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Haiku from "Capering Moons" (Doghouse Books, 2011)


Capering Moons
Haiku and senryu poetry by Anatoly Kudryavitsky 
DOGHOUSE Books, Ireland, 2011 
All rights reserved 



sheep unmoved
in the green grass...
a slow passing of clouds

(Winning haiku in the Suruga Baika International Haiku Contest 2008, Japan)



searchlight at the border
two halves of the
autumn sky

(Runner-up haiku in the Mainichi Daily News Haiku Contest 2009, Japan)




faces
exposed by the moonlight...
callas blooming

(Honorable Mention in the Mainichi Daily News Haiku Contest 2008, Japan)




moonlight 
through the mulberry tree...
silkworms' threads

(Honorable Mention in the Mainichi Daily News Haiku Contest 2010, Japan)




a grass snake
escaping into
my thought of it

(Honorable Mention in the Haiku Now! International Haiku Contest 2010, Innovative Category)




after the wedding
white butterfly clinging
to the ivy

(Honorable Mention, Vladimir Devidé Awards 2011, Croatia)




stairs covered
with cherry blossom petals...
piano music

(Honorable mention in the Vancouver Cherry Blossom Festival Contest 2007)





river stillness
an evening mist enters
the lock chamber

(First published in Frogpond, 2008, USA)




calm evening
the voices of
birches and aspens



burning sunshine - 
splashes of orange lichen
on the dam 




frosty evening -
inside the church, stillness
and melting wax



floating moon... 
but the stars have no home
in the water

(First published in ''World Haiku Review'', Vol. 6, Issue 3, May 2008; England) 




first snow
a westie’s eyes deeper
in her shaggy hair



divorce papers
rain washing the desolate
hotel terrace


(First published in ''World Haiku Review'', August 2010, No 1; England)





among the seabed pebbles,
this one
shaped like a heart


(First published in Presence No 36, England)





badlands of Almeria
a beggar's
dark cracked hand

(First published in Shamrock Haiku Journal No 4, 2007)




old willow
a thousand branches holding
the spring wind



heat lightning
a sunflower
kissing the sun



cloudy day...
the green of water
and the green of trees





Haiku from "Morning at Mount Ring" (Doghouse Books, 2007)



Morning at Mount Ring
Haiku and senryu poetry by Anatoly Kudryavitsky
DOGHOUSE Books, Ireland, 2007
All rights reserved




summer night -
blossoming in the pond,
water-lilies and stars

(A prize-winning haiku in the Smurfit-Samhain International Haiku Competition 2005)




a leaflet about
behaviour on the streets -
the wind feels it all over



autumn wind...
I yearn for the place
from where it blows

After Minamoto Masakane (1079 – 1143)
(First published in ''Presence'', England)




the doors creak:
sleepwalking in my house,
moonlight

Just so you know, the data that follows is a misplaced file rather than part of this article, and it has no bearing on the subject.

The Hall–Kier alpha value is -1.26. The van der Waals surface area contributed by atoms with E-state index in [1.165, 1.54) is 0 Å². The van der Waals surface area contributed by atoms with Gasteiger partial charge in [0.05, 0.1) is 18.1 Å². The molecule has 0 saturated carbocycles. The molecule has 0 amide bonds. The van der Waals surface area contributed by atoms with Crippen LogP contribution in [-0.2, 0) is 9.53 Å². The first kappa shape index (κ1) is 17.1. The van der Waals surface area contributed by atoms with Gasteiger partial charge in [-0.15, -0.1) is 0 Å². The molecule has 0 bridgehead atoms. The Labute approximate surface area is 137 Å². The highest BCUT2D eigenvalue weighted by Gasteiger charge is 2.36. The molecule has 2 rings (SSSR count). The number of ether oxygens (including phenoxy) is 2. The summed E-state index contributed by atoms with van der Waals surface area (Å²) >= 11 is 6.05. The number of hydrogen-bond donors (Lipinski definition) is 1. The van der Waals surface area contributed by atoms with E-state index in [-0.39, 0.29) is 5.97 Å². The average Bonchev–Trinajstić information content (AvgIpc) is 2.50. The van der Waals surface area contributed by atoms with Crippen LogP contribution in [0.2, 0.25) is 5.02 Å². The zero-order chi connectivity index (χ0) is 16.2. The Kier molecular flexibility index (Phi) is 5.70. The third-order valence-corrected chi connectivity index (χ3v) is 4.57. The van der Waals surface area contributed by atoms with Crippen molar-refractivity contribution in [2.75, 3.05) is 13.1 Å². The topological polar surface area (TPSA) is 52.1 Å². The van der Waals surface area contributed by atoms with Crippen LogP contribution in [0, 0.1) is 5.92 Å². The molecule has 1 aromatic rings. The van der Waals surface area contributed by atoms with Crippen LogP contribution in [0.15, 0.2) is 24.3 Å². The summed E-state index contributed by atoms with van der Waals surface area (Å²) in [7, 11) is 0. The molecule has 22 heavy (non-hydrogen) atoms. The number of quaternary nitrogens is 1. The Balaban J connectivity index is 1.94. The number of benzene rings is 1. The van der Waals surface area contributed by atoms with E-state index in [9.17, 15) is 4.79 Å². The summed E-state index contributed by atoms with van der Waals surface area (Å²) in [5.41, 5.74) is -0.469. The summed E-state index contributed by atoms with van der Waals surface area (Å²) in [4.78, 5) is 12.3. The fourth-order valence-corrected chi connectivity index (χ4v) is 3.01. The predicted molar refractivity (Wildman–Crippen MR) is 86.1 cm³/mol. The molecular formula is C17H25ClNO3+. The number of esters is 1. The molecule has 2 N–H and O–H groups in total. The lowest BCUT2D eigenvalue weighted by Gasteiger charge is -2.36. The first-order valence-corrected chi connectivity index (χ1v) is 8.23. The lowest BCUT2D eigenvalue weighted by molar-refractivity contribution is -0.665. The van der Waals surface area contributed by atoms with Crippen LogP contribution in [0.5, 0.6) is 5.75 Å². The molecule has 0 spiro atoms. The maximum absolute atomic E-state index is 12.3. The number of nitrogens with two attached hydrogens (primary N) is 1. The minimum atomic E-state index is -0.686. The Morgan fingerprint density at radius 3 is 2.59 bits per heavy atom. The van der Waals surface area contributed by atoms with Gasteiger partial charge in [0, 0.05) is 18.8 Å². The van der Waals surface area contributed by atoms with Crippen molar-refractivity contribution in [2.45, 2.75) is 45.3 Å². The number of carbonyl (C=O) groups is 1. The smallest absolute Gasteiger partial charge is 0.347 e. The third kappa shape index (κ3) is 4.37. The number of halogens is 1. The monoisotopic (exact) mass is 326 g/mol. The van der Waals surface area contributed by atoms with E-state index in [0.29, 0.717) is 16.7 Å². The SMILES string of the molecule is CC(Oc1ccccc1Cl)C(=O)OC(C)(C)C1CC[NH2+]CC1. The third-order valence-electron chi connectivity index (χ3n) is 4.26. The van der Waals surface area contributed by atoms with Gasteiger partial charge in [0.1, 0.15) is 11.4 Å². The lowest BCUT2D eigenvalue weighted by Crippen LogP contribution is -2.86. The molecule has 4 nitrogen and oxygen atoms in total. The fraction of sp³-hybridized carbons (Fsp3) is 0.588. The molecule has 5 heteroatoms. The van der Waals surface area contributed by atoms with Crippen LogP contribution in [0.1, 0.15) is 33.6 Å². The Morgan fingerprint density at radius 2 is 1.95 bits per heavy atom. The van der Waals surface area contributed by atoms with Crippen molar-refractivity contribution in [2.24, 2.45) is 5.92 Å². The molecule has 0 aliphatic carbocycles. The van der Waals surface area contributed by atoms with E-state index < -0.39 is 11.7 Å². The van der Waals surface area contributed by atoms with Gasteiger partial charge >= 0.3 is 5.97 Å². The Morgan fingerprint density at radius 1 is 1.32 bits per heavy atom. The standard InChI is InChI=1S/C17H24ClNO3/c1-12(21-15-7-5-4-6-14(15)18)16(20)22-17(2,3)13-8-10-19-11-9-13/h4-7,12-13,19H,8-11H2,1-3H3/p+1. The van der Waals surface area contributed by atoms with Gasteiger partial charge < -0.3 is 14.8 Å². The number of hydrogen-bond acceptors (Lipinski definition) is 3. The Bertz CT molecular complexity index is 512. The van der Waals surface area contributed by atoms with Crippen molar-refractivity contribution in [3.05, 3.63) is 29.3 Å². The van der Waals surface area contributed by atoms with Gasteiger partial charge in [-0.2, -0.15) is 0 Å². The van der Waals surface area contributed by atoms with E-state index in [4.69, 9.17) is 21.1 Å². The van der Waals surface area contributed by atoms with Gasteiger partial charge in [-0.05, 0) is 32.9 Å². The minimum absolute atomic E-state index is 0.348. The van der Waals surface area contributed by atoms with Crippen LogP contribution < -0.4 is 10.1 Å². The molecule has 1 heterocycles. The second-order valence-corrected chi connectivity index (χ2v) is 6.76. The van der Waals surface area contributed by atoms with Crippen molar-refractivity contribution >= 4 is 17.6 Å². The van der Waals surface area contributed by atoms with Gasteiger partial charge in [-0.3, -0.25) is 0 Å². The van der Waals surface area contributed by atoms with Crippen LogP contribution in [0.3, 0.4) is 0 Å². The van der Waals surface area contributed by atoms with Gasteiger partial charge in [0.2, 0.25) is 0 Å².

(First published in The SHOp, Cork)




an aspen
outside the Deutsche Bank
counting its leaves



exploring a length of breath autumn wind



bamboo stems -
their memories
of the sun

(three haiku first published in Roadrunner, February 2007)




river mist
barges transport coal
in both directions



autumn dusk
a cat rubs its shadow
against fishermen''s legs



no mushrooms today -
bringing home in my bucket
rainwater and stars



sunset in the park -
a man playing giant chess
against his shadow



icy beach
a child treads upon
broken bits of seashells

(five haiku first published in Haiku Scotland No 12)




murmuring surge
mussel shells
slightly open

(first published in Chrysanthemum No 2, Austria/Germany)




between snowfalls:
the moon through
cherry blossom petals

(honourable mention haiku in the Vancouver Cherry Blossom Festival 2007)




hazel catkins
in the mizzling rain…
a long, long dream



clouds spreading
over the evening stars…
first fireflies



raindrops in the cobweb
each fostering
a tiny sun



autumn loneliness
two dragonflies watch a distant
helicopter



autumn storm
a cormorant sits
on the throne of winds



last slices of moonshine –
silverside fish
in the mirror pool



heavy with snow,
barley bows to landing
snowflakes



mountain tarweed –
touching the flowers
smelling my fingers



evening mist…
in the mirror, the pallor
of ancient faces



outside the opera-house –
a songbird singing
Chi sono? Chi sono?



walking barefoot…
sunbeams dart from
wet acorn cups



boat race canal
pond-skaters crossing
the moon

(First published in Shamrock Haiku Journal No 7, 2008)



© Anatoly Kudryavitsky, 2007 - 2011



Anatoly Kudryavitsky on haiku writing in Ireland


Q. (Olive Broderick) What is the reason for the increasing popularity of the haiku form here? If indeed you agree at all with that statement.

A. (Anatoly Kudryavitsky) The increasing popularity of haiku in Ireland reflects a similar process that has been going on in most English-speaking countries over the last few decades. Ireland in particular provides the rich diversity of species of wild flora and fauna, so our Irish haijin (haiku poets) always have something to write about.

Q. What is it that is particularly attractive to yourself (or beyond) about haiku as a genre?

A. What makes haiku writing so attractive to me is the variety of options a haiku poet has, and the possibility of saying everything in just three lines. I somehow have a feeling that William Blake was talking about haiku vision when he said 'To see a world in a grain of sand, / and a heaven in a wild flower.' Because this is always the first step in the process of creating haiku. The rest is about finding a proper wording for a particular piece.


(from a radio interview)









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